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Thanks so much for your kind words! I weight train at least three times a week, and try to get out for walks and runs but those are a little harder with two kids ;) I refuse to follow one of those trendy diets (and I suck at it), so I just try to make smart food choices. I did, however, cut out all starchy carbs except for at dinnertime (I love rice, pasta and potatoes too much to avoid them altogether!). I make all my own meals and avoid fast food and takeout for the most part (also to save money), with occasional treats of course. I just try to eat well and for nutritional rather than weight loss purposes. It was a hard groove to get into though.

 

That's awesome! What I love most about the way in which you achieved your goal is that you did so without any of those "lose weight fast" schemes or any monumental changes to your lifestyle. I think I would have the most difficulty with losing out on the carbs as well. I'm one of those people who, when thinking of a restaurant to go to, always chooses the place with free bread. lol 

Weight training has been the hardest exercise regiment for me to maintain. I used to do free weights with the boys when I was in high school (I was the only female wrestler on our team), but even when I had access to the gym, it was more difficult for me to stay motivated when it came to weight training than to cardio. This is where I agree with rj16; gyms, especially the weight area, has always been intimidating to me (more so since I stopped weight training in high school). 

Although I do not have kids, I have trained a few mom-triathletes for swimming, and they have a very similar difficulty. Their kids are still small enough that they have running strollers they use, but one of their kids is old enough that he always wants to "run with mommy." :) It's adorable, but I can understand how it can be a concern!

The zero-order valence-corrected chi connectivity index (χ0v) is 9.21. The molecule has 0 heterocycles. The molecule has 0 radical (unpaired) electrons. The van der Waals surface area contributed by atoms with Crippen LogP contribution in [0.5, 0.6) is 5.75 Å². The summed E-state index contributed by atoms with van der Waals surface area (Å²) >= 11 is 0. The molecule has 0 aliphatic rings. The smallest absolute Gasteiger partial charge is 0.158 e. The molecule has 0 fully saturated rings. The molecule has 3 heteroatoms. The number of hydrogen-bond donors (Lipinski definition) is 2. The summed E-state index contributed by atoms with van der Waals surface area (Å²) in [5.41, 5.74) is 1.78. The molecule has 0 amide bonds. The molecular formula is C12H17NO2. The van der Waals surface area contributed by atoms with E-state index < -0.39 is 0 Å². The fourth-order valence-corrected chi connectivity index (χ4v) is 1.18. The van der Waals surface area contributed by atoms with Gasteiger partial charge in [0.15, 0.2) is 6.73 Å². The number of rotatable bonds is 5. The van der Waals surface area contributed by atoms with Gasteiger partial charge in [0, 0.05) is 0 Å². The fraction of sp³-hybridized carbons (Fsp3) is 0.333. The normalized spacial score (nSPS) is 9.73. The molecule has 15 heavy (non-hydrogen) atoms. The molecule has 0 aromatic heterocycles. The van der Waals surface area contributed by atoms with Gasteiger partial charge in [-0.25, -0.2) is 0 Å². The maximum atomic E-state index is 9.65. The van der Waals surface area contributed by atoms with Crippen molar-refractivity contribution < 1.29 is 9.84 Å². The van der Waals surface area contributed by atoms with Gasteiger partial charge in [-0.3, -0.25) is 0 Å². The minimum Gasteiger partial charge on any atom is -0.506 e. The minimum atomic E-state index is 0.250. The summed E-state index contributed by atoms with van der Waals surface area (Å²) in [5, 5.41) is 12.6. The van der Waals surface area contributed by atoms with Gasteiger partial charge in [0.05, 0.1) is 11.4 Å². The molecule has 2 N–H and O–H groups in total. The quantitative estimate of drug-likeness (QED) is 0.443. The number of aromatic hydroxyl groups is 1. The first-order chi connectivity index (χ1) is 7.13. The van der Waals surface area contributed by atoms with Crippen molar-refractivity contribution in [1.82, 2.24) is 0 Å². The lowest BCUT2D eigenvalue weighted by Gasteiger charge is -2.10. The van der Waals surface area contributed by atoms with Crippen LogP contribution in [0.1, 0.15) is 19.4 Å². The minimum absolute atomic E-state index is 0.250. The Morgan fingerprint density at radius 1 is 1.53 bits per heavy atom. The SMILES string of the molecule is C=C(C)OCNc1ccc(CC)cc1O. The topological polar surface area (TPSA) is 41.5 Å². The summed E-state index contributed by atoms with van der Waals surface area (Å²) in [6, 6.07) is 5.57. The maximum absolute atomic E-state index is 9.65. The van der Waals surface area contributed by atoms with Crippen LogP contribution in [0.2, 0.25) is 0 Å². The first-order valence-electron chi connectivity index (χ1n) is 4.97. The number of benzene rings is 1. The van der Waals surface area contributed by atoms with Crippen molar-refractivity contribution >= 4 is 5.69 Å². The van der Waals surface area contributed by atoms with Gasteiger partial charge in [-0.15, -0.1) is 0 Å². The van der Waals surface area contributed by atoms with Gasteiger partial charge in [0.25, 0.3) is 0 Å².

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Thanks for the encouragement! I generally enjoy cooking but I find that doing it for one is such a drag... I also have a really inconvenient schedule for regular suppers and I all too often end up buying food that I shouldn't. I just can't get a hang of packing suppers to eat before class. I hate eating supper really early but later isn't any better. 

 

Also, great idea about eating smaller meals more often. I think that might be something my schedule would go well with. 

 

Any suggestions for recipes I should try out? 

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Thanks for the encouragement! I generally enjoy cooking but I find that doing it for one is such a drag... I also have a really inconvenient schedule for regular suppers and I all too often end up buying food that I shouldn't. I just can't get a hang of packing suppers to eat before class. I hate eating supper really early but later isn't any better.